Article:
An estimated 30,800 fewer invasive methicillin-resistant Staphylococcus aureus (MRSA) infections occurred in the United States in 2011 compared to 2005, according to a study in JAMA Internal Medicine by Raymund Dantes, M.D., M.P.H., of the Centers for Disease Control and Prevention, Atlanta, and colleagues.
MRSA is one of the most common antimicrobial-resistant pathogens causing infections, especially in the skin and soft tissues.
The researchers estimated that 80,461 invasive MRSA infections occurred nationally in 2011. Of those, 48,353 were health care-associated community-onset infections (HACO); 14,156 were hospital-onset infections; and 16,560 were community-associated infections, according to the results.
Since 2005, national estimated incidence rates have decreased 27.7 percent for HACO infections, 54.2 percent for hospital-onset infections and 5 percent for community-onset infections.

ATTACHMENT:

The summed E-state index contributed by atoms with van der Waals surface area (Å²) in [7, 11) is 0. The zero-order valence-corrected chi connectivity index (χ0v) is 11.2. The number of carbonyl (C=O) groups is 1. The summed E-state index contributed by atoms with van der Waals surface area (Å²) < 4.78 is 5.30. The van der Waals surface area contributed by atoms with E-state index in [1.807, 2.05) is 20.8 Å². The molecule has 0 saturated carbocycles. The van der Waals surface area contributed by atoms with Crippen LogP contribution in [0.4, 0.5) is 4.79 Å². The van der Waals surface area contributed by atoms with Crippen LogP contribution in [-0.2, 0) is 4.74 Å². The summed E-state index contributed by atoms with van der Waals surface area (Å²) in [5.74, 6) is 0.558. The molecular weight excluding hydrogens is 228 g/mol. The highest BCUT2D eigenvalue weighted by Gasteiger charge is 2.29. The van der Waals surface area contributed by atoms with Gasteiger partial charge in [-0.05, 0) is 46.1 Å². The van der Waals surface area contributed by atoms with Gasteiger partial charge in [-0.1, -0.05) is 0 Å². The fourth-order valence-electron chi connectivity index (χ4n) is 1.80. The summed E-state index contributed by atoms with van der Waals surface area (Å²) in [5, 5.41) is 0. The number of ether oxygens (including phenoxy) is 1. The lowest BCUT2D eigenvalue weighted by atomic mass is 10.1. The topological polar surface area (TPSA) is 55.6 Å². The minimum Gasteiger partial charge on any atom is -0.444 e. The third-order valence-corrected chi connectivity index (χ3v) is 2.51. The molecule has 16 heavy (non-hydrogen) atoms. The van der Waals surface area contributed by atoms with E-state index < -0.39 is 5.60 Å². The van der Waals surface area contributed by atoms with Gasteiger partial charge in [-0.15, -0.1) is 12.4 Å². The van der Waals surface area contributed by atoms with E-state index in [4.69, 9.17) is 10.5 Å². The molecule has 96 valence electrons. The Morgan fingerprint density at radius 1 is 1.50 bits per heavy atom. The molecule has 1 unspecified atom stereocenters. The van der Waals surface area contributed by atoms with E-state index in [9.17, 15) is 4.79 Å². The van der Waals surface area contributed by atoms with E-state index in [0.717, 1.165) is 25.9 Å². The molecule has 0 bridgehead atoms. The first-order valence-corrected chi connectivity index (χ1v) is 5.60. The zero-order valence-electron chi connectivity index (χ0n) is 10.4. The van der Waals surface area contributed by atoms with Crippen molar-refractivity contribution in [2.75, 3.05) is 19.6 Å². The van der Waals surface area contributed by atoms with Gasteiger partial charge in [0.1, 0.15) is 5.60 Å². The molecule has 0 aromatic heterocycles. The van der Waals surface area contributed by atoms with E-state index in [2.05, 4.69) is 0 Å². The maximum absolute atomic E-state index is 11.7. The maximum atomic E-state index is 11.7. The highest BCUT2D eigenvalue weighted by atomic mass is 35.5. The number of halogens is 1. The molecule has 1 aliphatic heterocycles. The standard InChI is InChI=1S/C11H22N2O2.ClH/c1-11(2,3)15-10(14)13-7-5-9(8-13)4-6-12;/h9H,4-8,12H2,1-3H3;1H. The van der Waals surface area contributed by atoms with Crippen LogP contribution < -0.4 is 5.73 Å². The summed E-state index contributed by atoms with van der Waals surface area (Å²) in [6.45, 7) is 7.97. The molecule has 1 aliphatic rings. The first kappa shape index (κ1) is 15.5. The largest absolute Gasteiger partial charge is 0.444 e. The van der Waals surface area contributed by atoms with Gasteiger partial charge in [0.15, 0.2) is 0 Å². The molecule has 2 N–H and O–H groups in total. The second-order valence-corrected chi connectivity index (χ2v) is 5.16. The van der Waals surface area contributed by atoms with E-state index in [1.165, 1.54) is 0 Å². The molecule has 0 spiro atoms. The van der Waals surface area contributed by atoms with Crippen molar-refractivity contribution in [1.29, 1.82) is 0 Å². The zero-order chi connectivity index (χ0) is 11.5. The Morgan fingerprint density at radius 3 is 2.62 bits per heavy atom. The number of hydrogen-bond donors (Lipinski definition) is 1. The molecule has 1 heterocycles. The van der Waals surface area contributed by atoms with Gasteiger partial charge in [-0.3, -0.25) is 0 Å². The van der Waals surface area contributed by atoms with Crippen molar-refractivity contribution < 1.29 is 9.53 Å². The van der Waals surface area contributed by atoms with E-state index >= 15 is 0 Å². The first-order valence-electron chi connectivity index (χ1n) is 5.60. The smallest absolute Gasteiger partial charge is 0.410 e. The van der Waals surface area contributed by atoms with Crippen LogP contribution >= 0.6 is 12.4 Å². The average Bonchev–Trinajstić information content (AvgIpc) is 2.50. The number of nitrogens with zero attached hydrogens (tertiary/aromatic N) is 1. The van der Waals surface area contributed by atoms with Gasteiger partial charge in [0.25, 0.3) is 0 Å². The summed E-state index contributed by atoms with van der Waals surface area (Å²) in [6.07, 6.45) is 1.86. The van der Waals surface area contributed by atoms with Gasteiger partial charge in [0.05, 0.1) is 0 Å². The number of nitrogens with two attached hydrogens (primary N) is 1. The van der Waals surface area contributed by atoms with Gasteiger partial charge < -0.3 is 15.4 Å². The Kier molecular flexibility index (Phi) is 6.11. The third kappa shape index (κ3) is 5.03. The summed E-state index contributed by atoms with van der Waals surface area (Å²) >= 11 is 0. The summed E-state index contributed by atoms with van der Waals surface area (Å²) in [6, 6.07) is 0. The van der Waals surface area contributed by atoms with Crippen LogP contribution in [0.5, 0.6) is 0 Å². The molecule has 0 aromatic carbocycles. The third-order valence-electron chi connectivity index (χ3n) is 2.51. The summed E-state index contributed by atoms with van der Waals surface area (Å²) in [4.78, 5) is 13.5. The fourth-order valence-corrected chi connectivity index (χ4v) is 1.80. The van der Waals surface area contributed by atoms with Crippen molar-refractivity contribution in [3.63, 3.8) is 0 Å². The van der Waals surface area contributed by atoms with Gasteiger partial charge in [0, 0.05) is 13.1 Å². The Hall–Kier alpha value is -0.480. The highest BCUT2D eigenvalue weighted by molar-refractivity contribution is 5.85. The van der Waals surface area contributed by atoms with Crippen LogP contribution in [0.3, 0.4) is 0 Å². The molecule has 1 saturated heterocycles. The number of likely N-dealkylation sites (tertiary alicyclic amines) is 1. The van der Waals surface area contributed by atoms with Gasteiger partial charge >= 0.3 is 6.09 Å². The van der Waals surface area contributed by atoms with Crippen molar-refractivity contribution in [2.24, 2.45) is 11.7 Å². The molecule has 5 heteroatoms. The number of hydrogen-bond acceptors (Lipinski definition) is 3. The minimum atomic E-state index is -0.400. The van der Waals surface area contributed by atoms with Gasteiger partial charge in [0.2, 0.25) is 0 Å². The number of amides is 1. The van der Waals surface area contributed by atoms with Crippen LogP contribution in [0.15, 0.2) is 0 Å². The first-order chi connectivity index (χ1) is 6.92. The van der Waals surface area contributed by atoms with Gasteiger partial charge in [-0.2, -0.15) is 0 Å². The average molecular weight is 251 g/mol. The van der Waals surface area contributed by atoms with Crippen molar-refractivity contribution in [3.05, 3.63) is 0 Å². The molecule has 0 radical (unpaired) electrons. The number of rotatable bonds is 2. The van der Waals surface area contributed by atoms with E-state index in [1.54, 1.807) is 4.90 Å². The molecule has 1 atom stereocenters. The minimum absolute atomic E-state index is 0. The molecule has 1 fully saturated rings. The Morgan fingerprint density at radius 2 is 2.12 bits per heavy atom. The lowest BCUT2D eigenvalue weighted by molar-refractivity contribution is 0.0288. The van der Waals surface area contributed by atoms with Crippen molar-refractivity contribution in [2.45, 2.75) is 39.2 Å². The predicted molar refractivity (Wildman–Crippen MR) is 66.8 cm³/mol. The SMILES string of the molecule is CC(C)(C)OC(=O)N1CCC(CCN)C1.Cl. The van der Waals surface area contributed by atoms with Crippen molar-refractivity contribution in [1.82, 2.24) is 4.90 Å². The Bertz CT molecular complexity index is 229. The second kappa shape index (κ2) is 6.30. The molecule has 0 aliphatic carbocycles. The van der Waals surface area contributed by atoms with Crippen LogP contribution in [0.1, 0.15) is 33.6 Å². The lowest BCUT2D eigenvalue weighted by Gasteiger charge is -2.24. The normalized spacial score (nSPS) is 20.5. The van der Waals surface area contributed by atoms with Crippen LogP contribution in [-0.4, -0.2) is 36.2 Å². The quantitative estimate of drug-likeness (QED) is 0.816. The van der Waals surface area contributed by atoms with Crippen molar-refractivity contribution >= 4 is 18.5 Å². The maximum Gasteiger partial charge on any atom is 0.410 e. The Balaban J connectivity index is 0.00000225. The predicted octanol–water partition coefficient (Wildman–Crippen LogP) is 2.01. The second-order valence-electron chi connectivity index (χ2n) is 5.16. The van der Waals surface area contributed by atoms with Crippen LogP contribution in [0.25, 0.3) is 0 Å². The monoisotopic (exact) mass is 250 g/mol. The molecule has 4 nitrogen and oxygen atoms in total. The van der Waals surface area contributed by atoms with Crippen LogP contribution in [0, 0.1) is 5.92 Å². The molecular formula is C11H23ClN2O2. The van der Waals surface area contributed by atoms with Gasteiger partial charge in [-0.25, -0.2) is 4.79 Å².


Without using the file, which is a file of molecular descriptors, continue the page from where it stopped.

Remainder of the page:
"Despite these decreases, invasive MRSA infections with onset in the community or outpatient setting remain problematic and represent the majority of invasive MRSA infections. Future research is needed to understand the progression of colonization and non-invasive MRSA infection to invasive infection in outpatient settings. Future prevention efforts should target both community and health care transmission, especially among patients with recent hospitalization," the study concludes.
Explore further: Rate of community-onset MRSA infections appears to be on the decline
JAMA Intern Med. Published online September 16, 2013. DOI: 10.1001/jamainternmed.2013.10423